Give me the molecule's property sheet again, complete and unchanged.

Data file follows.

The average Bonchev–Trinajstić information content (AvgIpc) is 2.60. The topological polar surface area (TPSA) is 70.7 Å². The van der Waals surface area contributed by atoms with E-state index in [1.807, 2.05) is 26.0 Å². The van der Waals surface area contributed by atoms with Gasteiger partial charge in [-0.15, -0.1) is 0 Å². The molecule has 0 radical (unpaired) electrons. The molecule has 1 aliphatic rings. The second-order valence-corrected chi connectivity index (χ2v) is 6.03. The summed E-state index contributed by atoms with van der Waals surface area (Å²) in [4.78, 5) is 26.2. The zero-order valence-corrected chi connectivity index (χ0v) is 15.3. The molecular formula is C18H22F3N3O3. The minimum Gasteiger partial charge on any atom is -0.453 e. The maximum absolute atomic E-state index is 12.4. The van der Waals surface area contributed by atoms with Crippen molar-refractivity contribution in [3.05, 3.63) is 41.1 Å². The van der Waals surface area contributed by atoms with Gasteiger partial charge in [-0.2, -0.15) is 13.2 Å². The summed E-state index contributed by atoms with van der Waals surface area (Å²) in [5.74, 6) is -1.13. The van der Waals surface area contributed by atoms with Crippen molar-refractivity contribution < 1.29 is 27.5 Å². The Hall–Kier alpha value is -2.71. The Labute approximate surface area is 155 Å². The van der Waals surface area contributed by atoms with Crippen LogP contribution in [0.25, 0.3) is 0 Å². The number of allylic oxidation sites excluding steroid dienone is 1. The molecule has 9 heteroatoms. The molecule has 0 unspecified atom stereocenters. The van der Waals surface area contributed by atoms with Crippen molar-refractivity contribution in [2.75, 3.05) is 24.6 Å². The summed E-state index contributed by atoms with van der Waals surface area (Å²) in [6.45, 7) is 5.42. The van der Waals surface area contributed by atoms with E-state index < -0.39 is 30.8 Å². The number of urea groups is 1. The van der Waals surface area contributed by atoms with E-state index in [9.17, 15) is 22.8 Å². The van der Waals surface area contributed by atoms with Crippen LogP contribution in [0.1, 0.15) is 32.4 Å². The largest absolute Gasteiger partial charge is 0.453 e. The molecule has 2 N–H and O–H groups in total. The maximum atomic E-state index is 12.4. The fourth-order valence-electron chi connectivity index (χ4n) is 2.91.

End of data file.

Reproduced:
The average Bonchev–Trinajstić information content (AvgIpc) is 2.60. The topological polar surface area (TPSA) is 70.7 Å². The van der Waals surface area contributed by atoms with E-state index in [1.807, 2.05) is 26.0 Å². The van der Waals surface area contributed by atoms with Gasteiger partial charge in [-0.15, -0.1) is 0 Å². The molecule has 0 radical (unpaired) electrons. The molecule has 1 aliphatic rings. The second-order valence-corrected chi connectivity index (χ2v) is 6.03. The summed E-state index contributed by atoms with van der Waals surface area (Å²) in [4.78, 5) is 26.2. The zero-order valence-corrected chi connectivity index (χ0v) is 15.3. The molecular formula is C18H22F3N3O3. The minimum Gasteiger partial charge on any atom is -0.453 e. The maximum absolute atomic E-state index is 12.4. The van der Waals surface area contributed by atoms with Crippen molar-refractivity contribution in [3.05, 3.63) is 41.1 Å². The van der Waals surface area contributed by atoms with Gasteiger partial charge in [-0.2, -0.15) is 13.2 Å². The summed E-state index contributed by atoms with van der Waals surface area (Å²) in [5.74, 6) is -1.13. The van der Waals surface area contributed by atoms with Crippen molar-refractivity contribution < 1.29 is 27.5 Å². The Hall–Kier alpha value is -2.71. The Labute approximate surface area is 155 Å². The van der Waals surface area contributed by atoms with Crippen LogP contribution in [0.25, 0.3) is 0 Å². The number of allylic oxidation sites excluding steroid dienone is 1. The molecule has 9 heteroatoms. The molecule has 0 unspecified atom stereocenters. The van der Waals surface area contributed by atoms with Crippen molar-refractivity contribution in [2.75, 3.05) is 24.6 Å². The summed E-state index contributed by atoms with van der Waals surface area (Å²) in [6.45, 7) is 5.42. The van der Waals surface area contributed by atoms with E-state index < -0.39 is 30.8 Å². The number of urea groups is 1. The van der Waals surface area contributed by atoms with E-state index in [9.17, 15) is 22.8 Å². The van der Waals surface area contributed by atoms with Crippen LogP contribution in [0.1, 0.15) is 32.4 Å². The largest absolute Gasteiger partial charge is 0.453 e. The molecule has 2 N–H and O–H groups in total. The maximum atomic E-state index is 12.4. The fourth-order valence-electron chi connectivity index (χ4n) is 2.91.